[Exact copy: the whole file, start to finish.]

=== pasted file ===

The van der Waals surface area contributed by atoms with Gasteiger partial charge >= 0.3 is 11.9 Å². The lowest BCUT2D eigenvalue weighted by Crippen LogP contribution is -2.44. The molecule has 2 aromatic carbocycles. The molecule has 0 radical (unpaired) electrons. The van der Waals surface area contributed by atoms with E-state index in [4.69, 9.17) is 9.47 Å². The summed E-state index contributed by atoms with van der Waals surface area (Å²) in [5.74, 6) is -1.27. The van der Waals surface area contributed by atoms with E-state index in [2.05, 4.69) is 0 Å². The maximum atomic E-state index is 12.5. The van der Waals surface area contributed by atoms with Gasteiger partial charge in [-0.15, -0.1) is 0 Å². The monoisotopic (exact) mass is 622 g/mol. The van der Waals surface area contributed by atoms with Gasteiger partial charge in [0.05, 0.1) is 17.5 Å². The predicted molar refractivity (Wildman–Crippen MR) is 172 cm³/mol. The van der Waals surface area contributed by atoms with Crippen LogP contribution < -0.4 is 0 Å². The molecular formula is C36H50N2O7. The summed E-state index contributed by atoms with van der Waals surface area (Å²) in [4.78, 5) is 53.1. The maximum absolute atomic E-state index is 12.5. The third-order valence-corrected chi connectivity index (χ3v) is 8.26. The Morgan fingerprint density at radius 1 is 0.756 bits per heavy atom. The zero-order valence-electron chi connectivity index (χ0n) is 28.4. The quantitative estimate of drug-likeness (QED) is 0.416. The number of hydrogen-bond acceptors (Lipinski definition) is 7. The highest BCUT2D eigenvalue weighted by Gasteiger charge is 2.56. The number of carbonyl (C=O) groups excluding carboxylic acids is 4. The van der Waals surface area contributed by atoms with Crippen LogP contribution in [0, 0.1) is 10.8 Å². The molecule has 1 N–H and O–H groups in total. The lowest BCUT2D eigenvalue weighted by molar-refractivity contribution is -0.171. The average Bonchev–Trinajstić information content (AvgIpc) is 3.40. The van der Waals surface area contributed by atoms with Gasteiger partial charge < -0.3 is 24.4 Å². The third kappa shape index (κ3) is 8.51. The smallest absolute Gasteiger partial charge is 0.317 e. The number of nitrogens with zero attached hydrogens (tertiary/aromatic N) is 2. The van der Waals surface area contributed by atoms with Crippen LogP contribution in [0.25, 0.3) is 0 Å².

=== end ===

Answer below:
The van der Waals surface area contributed by atoms with Gasteiger partial charge >= 0.3 is 11.9 Å². The lowest BCUT2D eigenvalue weighted by Crippen LogP contribution is -2.44. The molecule has 2 aromatic carbocycles. The molecule has 0 radical (unpaired) electrons. The van der Waals surface area contributed by atoms with E-state index in [4.69, 9.17) is 9.47 Å². The summed E-state index contributed by atoms with van der Waals surface area (Å²) in [5.74, 6) is -1.27. The van der Waals surface area contributed by atoms with E-state index in [2.05, 4.69) is 0 Å². The maximum atomic E-state index is 12.5. The van der Waals surface area contributed by atoms with Gasteiger partial charge in [-0.15, -0.1) is 0 Å². The monoisotopic (exact) mass is 622 g/mol. The van der Waals surface area contributed by atoms with Gasteiger partial charge in [0.05, 0.1) is 17.5 Å². The predicted molar refractivity (Wildman–Crippen MR) is 172 cm³/mol. The van der Waals surface area contributed by atoms with Crippen LogP contribution < -0.4 is 0 Å². The molecular formula is C36H50N2O7. The summed E-state index contributed by atoms with van der Waals surface area (Å²) in [4.78, 5) is 53.1. The maximum absolute atomic E-state index is 12.5. The third-order valence-corrected chi connectivity index (χ3v) is 8.26. The Morgan fingerprint density at radius 1 is 0.756 bits per heavy atom. The zero-order valence-electron chi connectivity index (χ0n) is 28.4. The quantitative estimate of drug-likeness (QED) is 0.416. The number of hydrogen-bond acceptors (Lipinski definition) is 7. The highest BCUT2D eigenvalue weighted by Gasteiger charge is 2.56. The number of carbonyl (C=O) groups excluding carboxylic acids is 4. The van der Waals surface area contributed by atoms with Crippen LogP contribution in [0, 0.1) is 10.8 Å². The molecule has 1 N–H and O–H groups in total. The lowest BCUT2D eigenvalue weighted by molar-refractivity contribution is -0.171. The average Bonchev–Trinajstić information content (AvgIpc) is 3.40. The van der Waals surface area contributed by atoms with Gasteiger partial charge < -0.3 is 24.4 Å². The third kappa shape index (κ3) is 8.51. The smallest absolute Gasteiger partial charge is 0.317 e. The number of nitrogens with zero attached hydrogens (tertiary/aromatic N) is 2. The van der Waals surface area contributed by atoms with Crippen LogP contribution in [0.25, 0.3) is 0 Å².